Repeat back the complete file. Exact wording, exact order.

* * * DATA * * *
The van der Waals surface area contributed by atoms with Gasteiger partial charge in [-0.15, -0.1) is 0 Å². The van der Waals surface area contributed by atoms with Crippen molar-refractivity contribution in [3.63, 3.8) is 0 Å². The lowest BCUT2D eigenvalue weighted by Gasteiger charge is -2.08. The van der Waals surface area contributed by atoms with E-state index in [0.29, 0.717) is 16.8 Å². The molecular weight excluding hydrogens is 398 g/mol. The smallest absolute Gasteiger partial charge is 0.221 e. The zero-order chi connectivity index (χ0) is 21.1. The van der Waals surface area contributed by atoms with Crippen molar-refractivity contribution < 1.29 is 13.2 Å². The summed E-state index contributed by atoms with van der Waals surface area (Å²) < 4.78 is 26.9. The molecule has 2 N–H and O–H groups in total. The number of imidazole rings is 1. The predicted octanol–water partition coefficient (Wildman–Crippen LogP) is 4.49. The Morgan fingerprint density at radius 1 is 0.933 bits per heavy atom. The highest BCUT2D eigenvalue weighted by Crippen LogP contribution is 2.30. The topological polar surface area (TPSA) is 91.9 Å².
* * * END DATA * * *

The van der Waals surface area contributed by atoms with Gasteiger partial charge in [-0.15, -0.1) is 0 Å². The van der Waals surface area contributed by atoms with Crippen molar-refractivity contribution in [3.63, 3.8) is 0 Å². The lowest BCUT2D eigenvalue weighted by Gasteiger charge is -2.08. The van der Waals surface area contributed by atoms with E-state index in [0.29, 0.717) is 16.8 Å². The molecular weight excluding hydrogens is 398 g/mol. The smallest absolute Gasteiger partial charge is 0.221 e. The zero-order chi connectivity index (χ0) is 21.1. The van der Waals surface area contributed by atoms with Crippen molar-refractivity contribution < 1.29 is 13.2 Å². The summed E-state index contributed by atoms with van der Waals surface area (Å²) < 4.78 is 26.9. The molecule has 2 N–H and O–H groups in total. The number of imidazole rings is 1. The predicted octanol–water partition coefficient (Wildman–Crippen LogP) is 4.49. The Morgan fingerprint density at radius 1 is 0.933 bits per heavy atom. The highest BCUT2D eigenvalue weighted by Crippen LogP contribution is 2.30. The topological polar surface area (TPSA) is 91.9 Å².